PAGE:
Contrary to popular (i.e. judeo-christian) belief, our personal Satan doesn’t ever intend to harm us or to cause pain to those around us. It is an indicator of that which we’re tolerating that shouldn’t be tolerated; and it’s a clear sign that we’re not where we’re supposed to be, or that we’re pretending to be something we are not. What happens then, when we silence or ignore our personal Satan for too long? You can be sure that it will find a way and a moment to make itself heard – and yes, this is usually when we can expect huge disruption and chaos, causing havoc in our lives. Trust me: we all want to avoid such consequences.
What is, then, the sanest and most effective way to benefit from the guidance of our personal Satan before it’s too late? My experience is that if you have a permanently open, rational, healthy, and honest conversation with this sacred inner voice, the advantages can be enormous. Here are my three suggestions so you can begin this conversation:
- Journaling: This is more than a recent social media trend. People of the most amazing intellectual, artistic, and spiritual stature have been journaling for centuries. You don’t have to spend on an expensive, trendy notebook and exotic pens (although if you can and if you wish to, by all means go ahead!): anything will do. The approach here is slightly different, though…You have to write as if you were addressing an old intimate friend (or lover). Ask for their opinion, advice, and perspective. The next time you write, answer as if you were that friend – your personal Satan will come through in those ‘responses’. You want to do this in a place where you won’t be disturbed; you can choose to play music if you want. I recommend having an amethyst with you when you write. You can ‘ask’ the questions or narrate the situation every night before going to bed; and ‘answer’ them right after you wake up in the morning, first thing.
- Bibliomancy: If possible for you, carry with you at all times a ‘disruptive’ text/book which is dear to your heart. Whenever you find yourself in a situation similar to the ones I first described in this post, take a private time out and bring your text/book. Concentrate on the matter at hand, close your eyes, and open the book at a random page. The first sentence or word your eyes land on will tell you something important about your experience at hand. Pay attention to patterns in the ‘responses’ over time. Some of the texts or books I l ike for this purpose: Salvador Dalí’s “Diary of a Genius”, Anton LaVey’s “The Satanic Bible”, Anaïs Nin’s journals, Aleister Crowley’s “Book of the Law”, Patti Smith’s “Just Kids”. Which one(s) would you use? There are many!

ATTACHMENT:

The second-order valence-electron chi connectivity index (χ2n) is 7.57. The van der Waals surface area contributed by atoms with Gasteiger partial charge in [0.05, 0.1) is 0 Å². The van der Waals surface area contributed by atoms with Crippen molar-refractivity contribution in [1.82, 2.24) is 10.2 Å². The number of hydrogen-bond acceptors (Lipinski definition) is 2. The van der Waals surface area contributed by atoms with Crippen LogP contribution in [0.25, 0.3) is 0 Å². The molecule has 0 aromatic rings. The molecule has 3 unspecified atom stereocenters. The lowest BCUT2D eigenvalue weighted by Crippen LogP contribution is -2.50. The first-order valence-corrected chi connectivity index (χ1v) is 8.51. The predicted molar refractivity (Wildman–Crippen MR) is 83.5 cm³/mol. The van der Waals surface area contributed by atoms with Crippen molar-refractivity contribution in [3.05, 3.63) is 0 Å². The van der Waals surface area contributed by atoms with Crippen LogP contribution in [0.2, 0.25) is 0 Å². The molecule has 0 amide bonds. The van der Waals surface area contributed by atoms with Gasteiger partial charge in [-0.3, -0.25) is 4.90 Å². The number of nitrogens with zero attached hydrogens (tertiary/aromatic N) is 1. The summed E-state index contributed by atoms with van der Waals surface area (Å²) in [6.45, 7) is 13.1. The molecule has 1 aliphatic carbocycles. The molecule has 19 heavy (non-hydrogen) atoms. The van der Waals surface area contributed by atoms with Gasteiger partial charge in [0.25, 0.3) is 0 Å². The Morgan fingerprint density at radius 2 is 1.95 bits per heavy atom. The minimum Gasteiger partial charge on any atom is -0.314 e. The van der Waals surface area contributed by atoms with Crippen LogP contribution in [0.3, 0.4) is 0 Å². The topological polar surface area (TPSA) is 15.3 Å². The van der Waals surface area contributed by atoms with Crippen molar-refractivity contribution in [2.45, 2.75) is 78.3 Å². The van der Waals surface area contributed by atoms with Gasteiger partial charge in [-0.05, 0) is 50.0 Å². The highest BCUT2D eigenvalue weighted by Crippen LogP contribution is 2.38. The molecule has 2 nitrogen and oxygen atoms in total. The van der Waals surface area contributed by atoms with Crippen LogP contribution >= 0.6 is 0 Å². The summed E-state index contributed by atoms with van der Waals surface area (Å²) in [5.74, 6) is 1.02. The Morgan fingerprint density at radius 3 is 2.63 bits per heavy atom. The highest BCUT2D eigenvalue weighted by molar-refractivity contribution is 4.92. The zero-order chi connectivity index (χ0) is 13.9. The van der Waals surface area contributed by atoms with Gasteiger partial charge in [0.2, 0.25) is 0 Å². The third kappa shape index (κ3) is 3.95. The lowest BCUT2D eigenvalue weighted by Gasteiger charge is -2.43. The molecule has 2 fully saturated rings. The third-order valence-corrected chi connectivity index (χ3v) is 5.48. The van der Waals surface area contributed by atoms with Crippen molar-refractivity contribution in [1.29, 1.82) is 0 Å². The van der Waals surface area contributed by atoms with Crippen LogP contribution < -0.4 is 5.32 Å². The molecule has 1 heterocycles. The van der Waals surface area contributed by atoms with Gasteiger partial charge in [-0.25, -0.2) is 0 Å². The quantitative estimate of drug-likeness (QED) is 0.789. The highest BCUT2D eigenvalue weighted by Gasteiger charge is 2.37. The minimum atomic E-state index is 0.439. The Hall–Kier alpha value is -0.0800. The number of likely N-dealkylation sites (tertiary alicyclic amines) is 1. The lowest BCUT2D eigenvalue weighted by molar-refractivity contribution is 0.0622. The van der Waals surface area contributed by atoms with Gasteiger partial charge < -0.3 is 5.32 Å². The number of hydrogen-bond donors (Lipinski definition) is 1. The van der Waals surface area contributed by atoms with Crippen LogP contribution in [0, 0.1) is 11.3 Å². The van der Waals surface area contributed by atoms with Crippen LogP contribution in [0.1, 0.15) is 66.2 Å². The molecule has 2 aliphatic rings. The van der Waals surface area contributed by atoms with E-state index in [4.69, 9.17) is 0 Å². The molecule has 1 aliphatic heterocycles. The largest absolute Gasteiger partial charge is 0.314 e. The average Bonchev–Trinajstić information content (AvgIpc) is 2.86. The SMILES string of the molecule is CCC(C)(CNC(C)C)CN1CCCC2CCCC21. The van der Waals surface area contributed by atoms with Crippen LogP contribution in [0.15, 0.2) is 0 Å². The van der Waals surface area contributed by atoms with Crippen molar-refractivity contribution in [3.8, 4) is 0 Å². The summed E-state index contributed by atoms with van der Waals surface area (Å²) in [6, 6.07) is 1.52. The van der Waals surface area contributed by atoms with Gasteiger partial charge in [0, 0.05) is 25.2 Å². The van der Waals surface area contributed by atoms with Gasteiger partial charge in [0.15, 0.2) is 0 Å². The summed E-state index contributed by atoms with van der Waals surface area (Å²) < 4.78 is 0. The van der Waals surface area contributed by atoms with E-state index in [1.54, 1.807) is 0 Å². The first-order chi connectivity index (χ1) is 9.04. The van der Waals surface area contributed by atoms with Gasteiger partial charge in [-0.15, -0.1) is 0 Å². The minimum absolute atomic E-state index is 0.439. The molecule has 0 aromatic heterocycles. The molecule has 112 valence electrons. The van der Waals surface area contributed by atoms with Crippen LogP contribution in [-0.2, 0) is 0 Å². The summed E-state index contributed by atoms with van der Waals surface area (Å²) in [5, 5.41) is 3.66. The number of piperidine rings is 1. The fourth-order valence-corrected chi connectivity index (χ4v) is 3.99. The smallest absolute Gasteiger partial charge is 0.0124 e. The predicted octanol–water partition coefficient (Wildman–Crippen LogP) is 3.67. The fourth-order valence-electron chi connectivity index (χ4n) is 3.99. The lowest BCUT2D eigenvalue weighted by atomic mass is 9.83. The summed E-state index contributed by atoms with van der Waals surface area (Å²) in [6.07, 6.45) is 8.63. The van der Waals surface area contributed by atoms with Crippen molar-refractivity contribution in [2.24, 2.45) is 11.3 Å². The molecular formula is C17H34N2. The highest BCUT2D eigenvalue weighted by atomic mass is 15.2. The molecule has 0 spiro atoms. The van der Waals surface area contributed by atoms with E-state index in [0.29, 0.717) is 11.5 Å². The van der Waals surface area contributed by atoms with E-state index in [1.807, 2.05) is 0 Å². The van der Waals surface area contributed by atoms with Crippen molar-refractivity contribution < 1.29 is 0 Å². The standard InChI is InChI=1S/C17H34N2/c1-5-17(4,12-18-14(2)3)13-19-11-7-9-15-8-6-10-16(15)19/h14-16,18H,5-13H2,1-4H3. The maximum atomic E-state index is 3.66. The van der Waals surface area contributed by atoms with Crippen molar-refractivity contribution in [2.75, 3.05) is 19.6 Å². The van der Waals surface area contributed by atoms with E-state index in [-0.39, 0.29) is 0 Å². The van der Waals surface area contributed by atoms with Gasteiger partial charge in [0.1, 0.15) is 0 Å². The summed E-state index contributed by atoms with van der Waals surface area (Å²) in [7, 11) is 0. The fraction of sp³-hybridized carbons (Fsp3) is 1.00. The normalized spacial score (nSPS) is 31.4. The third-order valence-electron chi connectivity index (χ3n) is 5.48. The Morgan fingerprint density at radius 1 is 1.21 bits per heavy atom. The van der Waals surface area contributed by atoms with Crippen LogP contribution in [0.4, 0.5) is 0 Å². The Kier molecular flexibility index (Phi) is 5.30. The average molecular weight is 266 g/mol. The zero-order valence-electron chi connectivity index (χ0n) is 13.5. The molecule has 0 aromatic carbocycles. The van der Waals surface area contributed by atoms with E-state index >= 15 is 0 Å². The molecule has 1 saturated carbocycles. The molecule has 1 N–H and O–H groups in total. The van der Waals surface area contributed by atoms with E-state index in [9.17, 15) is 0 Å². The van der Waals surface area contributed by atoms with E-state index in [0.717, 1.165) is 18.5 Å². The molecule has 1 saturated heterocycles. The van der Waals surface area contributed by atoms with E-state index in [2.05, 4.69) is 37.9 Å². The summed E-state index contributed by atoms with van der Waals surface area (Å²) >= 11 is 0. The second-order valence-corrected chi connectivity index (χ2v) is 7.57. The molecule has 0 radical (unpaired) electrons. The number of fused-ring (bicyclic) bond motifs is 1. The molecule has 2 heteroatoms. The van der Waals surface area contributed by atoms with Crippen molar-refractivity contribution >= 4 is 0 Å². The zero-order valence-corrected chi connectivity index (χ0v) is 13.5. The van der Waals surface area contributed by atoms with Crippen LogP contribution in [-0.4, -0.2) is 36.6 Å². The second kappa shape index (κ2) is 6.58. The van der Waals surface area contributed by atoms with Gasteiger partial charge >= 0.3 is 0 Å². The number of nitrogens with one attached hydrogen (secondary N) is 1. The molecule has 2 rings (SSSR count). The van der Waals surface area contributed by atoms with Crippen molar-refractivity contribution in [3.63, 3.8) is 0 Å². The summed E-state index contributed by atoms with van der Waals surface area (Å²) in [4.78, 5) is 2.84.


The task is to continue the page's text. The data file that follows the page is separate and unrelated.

- ‘Reverse’ Meditation: Get yourself an image of Satan which you like – it can be digital, or a postcard, or a statue – you decide. Devote a few minutes every day to meditate with it, and instead of silencing your mind, notice the thoughts that appear. Among all this noise, you will discover some thoughts that are always present in a persistent, prescient way: meet your personal Satan and get yourself acquainted with it. What is it whispering to you? These are precious, sacred clues that will tell you if there’s anything in your life you need to change, or if there are elements that you need to incorporate into it. If the thoughts are negative or violent this doesn’t mean you have to make them real: they are just a signal of your frustration, of your regrets – how then, can you address those in a way that is healthy for you?
The rational pursuit of happiness and pleasure in a healthy and responsible way that is non-judgmental is possible as long as we become active participants in the choices that affect our lives. And of course, since those choices will definitely affect the lives of those who are in contact with us, it is only through a careful, thoughtful approach to what our personal Satan is telling us that we can be sure to attain harmony and satisfaction in a way that not only will benefit us, but also others in the short or long term.
Harmony and personal fulfillment through Satan – what is not to like about that?
If you have other methods to get in touch with your personal Satan or if you try any of my suggested methods in this post, please voice them in the comments. I would love to read from you. HAIL SATAN XXX